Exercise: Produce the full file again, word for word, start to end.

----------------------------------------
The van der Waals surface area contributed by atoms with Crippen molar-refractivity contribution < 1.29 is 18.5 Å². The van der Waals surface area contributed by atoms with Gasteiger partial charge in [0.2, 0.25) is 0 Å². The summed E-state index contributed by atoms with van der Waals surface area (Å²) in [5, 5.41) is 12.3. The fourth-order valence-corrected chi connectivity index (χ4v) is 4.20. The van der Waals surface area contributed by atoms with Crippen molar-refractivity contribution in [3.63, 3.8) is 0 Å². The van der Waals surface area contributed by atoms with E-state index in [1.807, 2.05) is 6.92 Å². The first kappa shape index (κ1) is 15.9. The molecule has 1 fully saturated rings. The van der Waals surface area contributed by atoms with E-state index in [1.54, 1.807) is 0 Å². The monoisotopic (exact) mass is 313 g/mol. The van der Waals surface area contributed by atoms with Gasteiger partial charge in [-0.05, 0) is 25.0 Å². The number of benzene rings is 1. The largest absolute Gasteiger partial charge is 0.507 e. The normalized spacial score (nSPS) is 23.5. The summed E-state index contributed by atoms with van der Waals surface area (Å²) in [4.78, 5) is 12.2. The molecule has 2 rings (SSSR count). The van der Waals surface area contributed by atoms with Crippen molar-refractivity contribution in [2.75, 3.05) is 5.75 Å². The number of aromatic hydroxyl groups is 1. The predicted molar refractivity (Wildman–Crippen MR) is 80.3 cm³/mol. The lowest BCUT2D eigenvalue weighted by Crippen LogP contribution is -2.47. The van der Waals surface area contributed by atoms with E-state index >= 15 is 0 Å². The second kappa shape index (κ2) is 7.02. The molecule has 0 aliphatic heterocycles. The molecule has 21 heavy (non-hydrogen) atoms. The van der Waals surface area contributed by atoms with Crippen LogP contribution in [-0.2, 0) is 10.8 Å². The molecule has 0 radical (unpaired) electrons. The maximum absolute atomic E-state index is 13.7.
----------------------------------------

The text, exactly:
The van der Waals surface area contributed by atoms with Crippen molar-refractivity contribution < 1.29 is 18.5 Å². The van der Waals surface area contributed by atoms with Gasteiger partial charge in [0.2, 0.25) is 0 Å². The summed E-state index contributed by atoms with van der Waals surface area (Å²) in [5, 5.41) is 12.3. The fourth-order valence-corrected chi connectivity index (χ4v) is 4.20. The van der Waals surface area contributed by atoms with Crippen molar-refractivity contribution in [3.63, 3.8) is 0 Å². The van der Waals surface area contributed by atoms with E-state index in [1.807, 2.05) is 6.92 Å². The first kappa shape index (κ1) is 15.9. The molecule has 1 fully saturated rings. The van der Waals surface area contributed by atoms with E-state index in [1.54, 1.807) is 0 Å². The monoisotopic (exact) mass is 313 g/mol. The van der Waals surface area contributed by atoms with Gasteiger partial charge in [-0.05, 0) is 25.0 Å². The number of benzene rings is 1. The largest absolute Gasteiger partial charge is 0.507 e. The normalized spacial score (nSPS) is 23.5. The summed E-state index contributed by atoms with van der Waals surface area (Å²) in [4.78, 5) is 12.2. The molecule has 2 rings (SSSR count). The van der Waals surface area contributed by atoms with Crippen molar-refractivity contribution in [2.75, 3.05) is 5.75 Å². The number of aromatic hydroxyl groups is 1. The predicted molar refractivity (Wildman–Crippen MR) is 80.3 cm³/mol. The lowest BCUT2D eigenvalue weighted by Crippen LogP contribution is -2.47. The van der Waals surface area contributed by atoms with E-state index >= 15 is 0 Å². The second kappa shape index (κ2) is 7.02. The molecule has 0 aliphatic heterocycles. The molecule has 21 heavy (non-hydrogen) atoms. The van der Waals surface area contributed by atoms with Crippen LogP contribution in [-0.2, 0) is 10.8 Å². The molecule has 0 radical (unpaired) electrons. The maximum absolute atomic E-state index is 13.7.